More and more companies conduct credit checks before employment. If you are informed in advance that it is going to happen, you can refuse to submit to it, but the employer can also decline to hire you. It is unfair, but it is an inescapable reality. The best you can do is try to avoid credit card and student loan debt and monitor and try to improve your credit score. The credit reporting bureaus are each required to provide you with one free credit report every year; go to
Fair Credit Reporting Act
Under the Fair Credit Reporting Act, an employer must obtain your written authorization before it commences with a background credit check. The authorization must be on a document separate from all other documents such as an employment application. Under federal law, if the employer uses information from the consumer report for an “adverse action — that is, denying the applicant a job, terminating the employee, rescinding a job offer, or denying a pro-motion” — it must take certain steps. To learn more about employer obligations when it comes to credit reports, visit the Federal Trade Commission's Web site, online at
Before the adverse action is taken, the employer must give the applicant a “pre-adverse action disclosure.” This includes a copy of the report and an explanation of the consumer's rights under the Fair Credit Reporting Act. After the adverse action is taken, the individual must be given an “adverse action notice.” This document must contain the name, address, and phone number of the employment screening company, a statement that the employer made the adverse decision (rather than the screening company), and a notice that the individual has the right to dispute the accuracy or completeness of any of the information in the report.
Background Checks and Your Credit Report
The three major credit-reporting agencies — Experian, TransUnion, and Equifax — provide a modified version of a credit report called an “employment report.” This includes information about your credit-payment history and other credit habits from which current or potential employers might draw conclusions about your character. An employment report provides everything a standard credit report would provide, except your credit score and date of birth.
Employers often use your credit history to gauge your level of responsibility. The logic goes that if you are not reliable in handling your credit, you will not be a reliable employee. If you have no credit history, this can also be held against you. The employer is looking for someone who has an established history of responsible money management and bill paying.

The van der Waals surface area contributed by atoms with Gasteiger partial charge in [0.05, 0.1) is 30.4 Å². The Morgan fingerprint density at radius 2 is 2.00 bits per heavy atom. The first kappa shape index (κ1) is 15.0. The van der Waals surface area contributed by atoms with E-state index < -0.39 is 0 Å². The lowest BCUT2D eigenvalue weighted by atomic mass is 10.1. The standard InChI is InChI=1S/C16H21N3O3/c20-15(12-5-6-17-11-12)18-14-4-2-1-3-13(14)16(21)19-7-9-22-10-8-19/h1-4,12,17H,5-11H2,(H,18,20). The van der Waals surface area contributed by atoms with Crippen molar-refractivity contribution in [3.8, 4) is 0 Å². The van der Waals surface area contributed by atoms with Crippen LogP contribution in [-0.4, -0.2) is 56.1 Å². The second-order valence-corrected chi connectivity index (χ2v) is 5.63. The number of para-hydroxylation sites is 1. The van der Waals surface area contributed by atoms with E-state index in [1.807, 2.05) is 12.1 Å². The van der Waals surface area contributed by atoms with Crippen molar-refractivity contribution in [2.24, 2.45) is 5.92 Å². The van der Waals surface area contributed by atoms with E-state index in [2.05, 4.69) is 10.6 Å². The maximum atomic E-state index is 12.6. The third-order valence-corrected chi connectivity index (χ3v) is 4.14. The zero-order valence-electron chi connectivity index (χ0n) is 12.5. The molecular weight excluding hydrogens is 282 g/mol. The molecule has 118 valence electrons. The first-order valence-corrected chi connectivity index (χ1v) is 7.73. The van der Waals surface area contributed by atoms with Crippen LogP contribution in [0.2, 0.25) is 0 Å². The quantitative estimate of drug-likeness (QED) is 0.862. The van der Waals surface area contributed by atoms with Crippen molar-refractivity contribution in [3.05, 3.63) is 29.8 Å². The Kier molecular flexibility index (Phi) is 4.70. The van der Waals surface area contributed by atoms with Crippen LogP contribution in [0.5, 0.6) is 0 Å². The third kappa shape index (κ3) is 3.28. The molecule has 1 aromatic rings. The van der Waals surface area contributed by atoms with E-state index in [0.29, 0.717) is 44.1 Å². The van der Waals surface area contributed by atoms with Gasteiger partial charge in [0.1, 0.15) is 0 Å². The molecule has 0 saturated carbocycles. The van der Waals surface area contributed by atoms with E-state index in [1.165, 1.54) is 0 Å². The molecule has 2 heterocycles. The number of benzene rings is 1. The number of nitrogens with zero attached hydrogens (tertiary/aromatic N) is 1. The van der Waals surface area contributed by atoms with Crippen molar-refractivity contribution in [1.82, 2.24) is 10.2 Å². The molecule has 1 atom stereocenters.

The Fair Credit Reporting Act says only that certain things like negative information more than seven years old cannot be considered. The absence of a credit history can also be considered. But if this bit of information means you don't get the job, the employer has to give you an adverse notice decision.
Steps You Can Take
You can take the following steps to reduce the chances that you and/or the potential employer will be surprised by information found in the background credit-check process:
Order a copy of your credit report ahead of time. If there is something you do not recognize or that you disagree with, dispute the information with the creditor and/or credit bureau before you have to explain it to the interviewer.
Do your own background check. If you want to see what an employer's background check might uncover, hire a company that specializes in such reports to conduct one for you. That way, you can discover if the databases of information vendors contain erroneous or misleading information. Or, you can use one of the many online search services to find out what an employer would learn if conducting a background check in this way.
Ask to see a copy of your personnel file from your old job. Even if you do not work there any more, state law might enable you to see your file. You may also want to ask if your former employer has a policy about the release of personnel records.
Always read the fine print carefully. When you sign a job application, you will be asked to sign a consent form if a background check is conducted. Read this statement carefully, and ask questions if the authorization statement is not clear. Unfortunately, job seekers are in an awkward position, since refusing to authorize a background check may jeopardize their chances of getting the job. The only other information this form can include is your authorization and information that identifies you.